Fairy Floss from a Dentist?

article by Mina , illustrated by Fifi Colston

Learning Intention:

I am learning how to identify language and visual features of texts written or set in earlier times so that I can compose a short work of historical fiction.

Success Criteria:

  • I can see how the experiences described in texts compare and contrast to my own life experiences.
  • I can define the term historical context.
  • I can make connections between a text and its historical context.
  • I can use details of historical context in my own writing.


Essential Knowledge:

More information about how audiences can expect certain patterns in a text can be found in the English Textual Concepts video Genre.

More information about the relationship between texts and contexts can be found in the English Textual Concepts video Context.

Prior to reading the text, ask students a series of prediction questions about the subject of the article, fairy floss. Questions may include:

  • Have you had fairy floss before?
  • Where did you buy it from?
  • What flavours were available?
  • Was it an exciting treat, or nothing special?
  • Would you be allowed to eat it regularly? Why or why not?

Collect and display the class answers to these questions on interactive presentation software such as Mentimeter. Explain that the answers given reflect aspects of our modern Australian context (purchasing fairy floss at events like carnivals and shows, the wide range of flavours available, its relatively low cost and the common belief that it is really unhealthy).

Define the term historical context: what life was like for people who lived at a certain time. It might include considerations of the social structure, politics, economics and cultural factors. It also includes geography, such as where in the world events took place. Explain to students that they have considered their own context when it comes to fairy floss. They will now read an article on the same topic, but with a very different historical context.

As you read the article, ask students to locate and record five amazing facts about fairy floss at the St Louis World Fair of 1904. (Suggested resource: they can collate this information on the Five Amazing Facts Worksheet). Compile a class list of these facts.

Next, outline the students’ creative task. They will imagine that they are a young person travelling to the World Fair in 1904. They will describe their experience seeing, purchasing and tasting fairy floss for the first time. They will write in the historical fiction genre, using details from the article and their research.

Provide students with a list of the patterns in the historical fiction genre. Then instruct students to view the clip St Louis World Fair 1904, paying close attention to clothing, exhibits, attractions, attitudes and customs of the time. Students can use the table below to plan their story. Some examples are below:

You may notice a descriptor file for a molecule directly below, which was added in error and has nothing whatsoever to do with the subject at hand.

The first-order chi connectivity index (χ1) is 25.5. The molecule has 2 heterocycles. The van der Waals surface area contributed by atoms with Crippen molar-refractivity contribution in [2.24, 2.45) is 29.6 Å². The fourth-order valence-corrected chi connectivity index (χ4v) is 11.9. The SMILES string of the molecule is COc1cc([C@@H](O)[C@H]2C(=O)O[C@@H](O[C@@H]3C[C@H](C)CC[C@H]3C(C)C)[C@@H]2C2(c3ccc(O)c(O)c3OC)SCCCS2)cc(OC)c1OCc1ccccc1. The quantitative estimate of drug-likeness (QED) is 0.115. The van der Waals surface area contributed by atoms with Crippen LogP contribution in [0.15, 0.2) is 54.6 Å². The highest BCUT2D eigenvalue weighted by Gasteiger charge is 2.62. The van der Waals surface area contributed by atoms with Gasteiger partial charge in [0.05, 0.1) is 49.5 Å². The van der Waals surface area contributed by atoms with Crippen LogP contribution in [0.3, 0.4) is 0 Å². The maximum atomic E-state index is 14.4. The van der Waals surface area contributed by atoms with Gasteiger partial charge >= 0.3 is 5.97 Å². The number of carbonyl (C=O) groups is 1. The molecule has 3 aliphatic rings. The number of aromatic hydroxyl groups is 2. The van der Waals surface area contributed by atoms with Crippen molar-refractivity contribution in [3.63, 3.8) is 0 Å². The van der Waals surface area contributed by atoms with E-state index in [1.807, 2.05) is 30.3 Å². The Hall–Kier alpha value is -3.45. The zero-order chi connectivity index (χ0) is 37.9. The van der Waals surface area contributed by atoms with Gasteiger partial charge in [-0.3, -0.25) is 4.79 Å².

Historical Fiction Genre

Pattern Will it appear in your story? Example
Characters act appropriate for the time period Yes Attend a variety of exhibits in the world fair. Sense of wonder and awe at the attractions.
Specific vocabulary from the time period is included Yes Electrical machine, candy manufacturer, prototype
Set in a specific place during a specific time in history Yes April 1904, St Louis World Fair
Includes details, traditions and societal norms of the time period Yes Girls wore long dresses with large collars and ribbons in their hair.
Combines real details with fictional characters and events Yes Inventors: William Morrison and John Wharton. The cost was 25c, which was half the price of the ticket to the fair.

Prior to writing their narrative, you may like to show students examples of historical novels. Some text suggestions appear on the Readings Recommended Australian History Picture Books list.

Provide students with time to write their historical narrative, before they share it with peers, the class or publish it on a digital platform.

Assessment as/of learning:

After students have written their own historical narrative, you may wish to read the novel "Meet Me at the Fair!" Fairy Floss: The Sweet Story of Cotton Candy by Ann Ingalls, a picture book with the same premise as the writing task.

Students can construct a success criteria based on the features of this book. They can then use the success criteria to self-assess their work.